"Hadji Girl" - Silly Song or War Crime?

Controversy is growing over the release of an amateur video of what appears to be a singing U.S. Marine performing a song called “Hadji Girl” while people in the background laugh and applaud. The video was first released on the video-sharing network YouTube which features a wealth of silly and bizarre amateur videos. It eventually came to the attention of the frequent terrorist-apologists at The Council on American-Islamic Relations who complained to YouTube and issued an enraged press release, with the result that YouTube yanked the video, the press began playing up the controversy and immediately every teenager who had downloaded a copy re-uploaded it to YouTube.


I was out in the sands of Iraq,
and we were under attack,
and I, well I didnt know where to go.

Then the first thing that I see
is everybodys favorite BurgerKing.
So I threw open the door
and I hit the floor.

Then suddenly to my suprise,
I looked up and I saw her eyes,
and I knew it was love at first sight.
And she said

Dirka dirka Muhammed jihad
sherpa sherpa bakala.
Hadji girl I cant understand what you say.
And she said
Dirka dirka Muhammed jihad
sherpa sherpa bakala.
Hadji girl I love you anyway.

And she said that she wanted me to see;
She wanted my to go meet her family
But I, well I couldnt figure out how to say 'no',
Cause I dont speak Arabic, so

She took me down an old dirt trail
And we pulled up to a side shanty
And she threw open the door
And I hit the floor
Cuz her brother and her father shot her.

Dirka dirka Muhammed jihad
sherpa sherpa bakala
They pulled out their AKs so I could see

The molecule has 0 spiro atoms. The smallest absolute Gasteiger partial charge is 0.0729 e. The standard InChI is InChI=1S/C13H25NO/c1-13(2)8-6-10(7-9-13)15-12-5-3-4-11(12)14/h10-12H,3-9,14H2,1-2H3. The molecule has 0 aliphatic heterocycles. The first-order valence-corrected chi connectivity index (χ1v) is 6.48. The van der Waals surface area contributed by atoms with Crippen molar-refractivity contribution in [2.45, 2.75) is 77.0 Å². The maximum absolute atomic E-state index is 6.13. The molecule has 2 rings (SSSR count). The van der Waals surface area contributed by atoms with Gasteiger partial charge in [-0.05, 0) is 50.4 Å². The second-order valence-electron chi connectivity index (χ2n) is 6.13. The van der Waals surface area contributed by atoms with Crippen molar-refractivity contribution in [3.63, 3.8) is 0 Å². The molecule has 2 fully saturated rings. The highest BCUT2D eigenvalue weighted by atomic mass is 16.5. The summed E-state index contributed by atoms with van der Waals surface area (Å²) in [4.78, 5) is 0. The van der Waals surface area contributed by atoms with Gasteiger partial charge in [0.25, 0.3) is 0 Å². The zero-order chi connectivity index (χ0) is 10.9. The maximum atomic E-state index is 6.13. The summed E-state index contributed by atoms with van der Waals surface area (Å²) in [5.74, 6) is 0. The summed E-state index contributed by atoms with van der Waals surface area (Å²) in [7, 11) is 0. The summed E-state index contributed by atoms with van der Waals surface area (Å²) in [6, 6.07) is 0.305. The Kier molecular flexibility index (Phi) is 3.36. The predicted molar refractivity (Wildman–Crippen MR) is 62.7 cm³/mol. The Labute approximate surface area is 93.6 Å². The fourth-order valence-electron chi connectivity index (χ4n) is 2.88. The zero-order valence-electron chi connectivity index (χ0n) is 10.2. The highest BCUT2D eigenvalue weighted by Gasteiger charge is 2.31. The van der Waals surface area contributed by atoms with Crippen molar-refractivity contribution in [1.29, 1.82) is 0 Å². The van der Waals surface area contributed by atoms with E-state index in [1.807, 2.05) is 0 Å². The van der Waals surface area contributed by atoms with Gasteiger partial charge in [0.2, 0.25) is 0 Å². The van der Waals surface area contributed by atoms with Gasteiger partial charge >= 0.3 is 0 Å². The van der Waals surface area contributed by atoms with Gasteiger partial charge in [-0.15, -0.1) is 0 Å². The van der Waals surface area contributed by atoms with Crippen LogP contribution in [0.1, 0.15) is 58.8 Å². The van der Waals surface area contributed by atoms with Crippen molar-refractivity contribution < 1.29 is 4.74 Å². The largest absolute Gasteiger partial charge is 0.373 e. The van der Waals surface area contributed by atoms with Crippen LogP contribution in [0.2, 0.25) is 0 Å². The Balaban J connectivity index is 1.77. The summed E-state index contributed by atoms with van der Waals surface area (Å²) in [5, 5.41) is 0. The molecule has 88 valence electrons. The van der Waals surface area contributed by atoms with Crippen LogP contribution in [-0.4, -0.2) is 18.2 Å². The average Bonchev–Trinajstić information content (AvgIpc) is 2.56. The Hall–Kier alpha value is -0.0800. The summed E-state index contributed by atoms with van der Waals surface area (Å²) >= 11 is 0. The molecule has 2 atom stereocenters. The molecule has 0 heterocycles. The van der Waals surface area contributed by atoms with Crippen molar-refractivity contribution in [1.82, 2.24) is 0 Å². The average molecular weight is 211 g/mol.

and they said
Dirka dirka Muhammed jihad
sherpa sherpa bakala
so I grabbed her little sister and put her in front of me.

As the bullets began to fly
the blood sprayed from between her eyes
and then I laughed maniacally.
Then I hid behind the TV
and I locked and loaded my M16,
I blew those little fuckers to eternity.

And I said
Dirka dirka Muhammed jihad
sherpa sherpa bakala.
They shoulda known they were fuckin with a Marine

The video features a man dressed in camouflage pants and an olive-green t-shirt with a miltiary-style haircut - to all appearances a Marine - playing guitar and singing while the recording picks up laughter and applause from the background. The song is clearly intended to be humorous, and the crowd heard on the video clearly appreciates the humor. However, the lyrics of the song and its references to violence both to and by moslems were not at all appreciated by CAIR, who apparently have a different take on what's amusing. The Marine Corps doesn't seem to be amused either and strongly condemned the video as “clearly inappropriate and contrary to the high standards expected of all Marines.” The reaction in the blogosphere has been to disseminate the video everywhere, even as friends of the marine involved are attempting to discourage any further distribution and get it off of sites where it has already been posted. Not wanting that to happen, CAIR has even posted it on their website. The written reaction has been mixed, from right wing blogs like General Quarters calling the singer “the finest stage talent the Marine Corps has EVER produced!” to those on the left who are cursing it for everything from insensitivity to being an outright war crime.

Interestingly, the video has been circulating on the internet for several months with little public reaction or criticism from Moslem groups until this week, when it CAIR discovered it and has made much of the video in the context of the Haditha incident. The video itself is ambiguous in a number of ways. There's no indication who the singer is, where he is, and what his status as a Marine is. While he's wearing what look like military clothes he is not technically in uniform and has no insignia of rank or unit visible. There's also the issue of the sound quality of the video. The audio track appears to be out of sequence with the video and may even have been recorded separately and combined with the video. While lip reading suggests that most of the lyrics are the same in the audio and video, the fact that they are out of synchronization raises a lot of questions.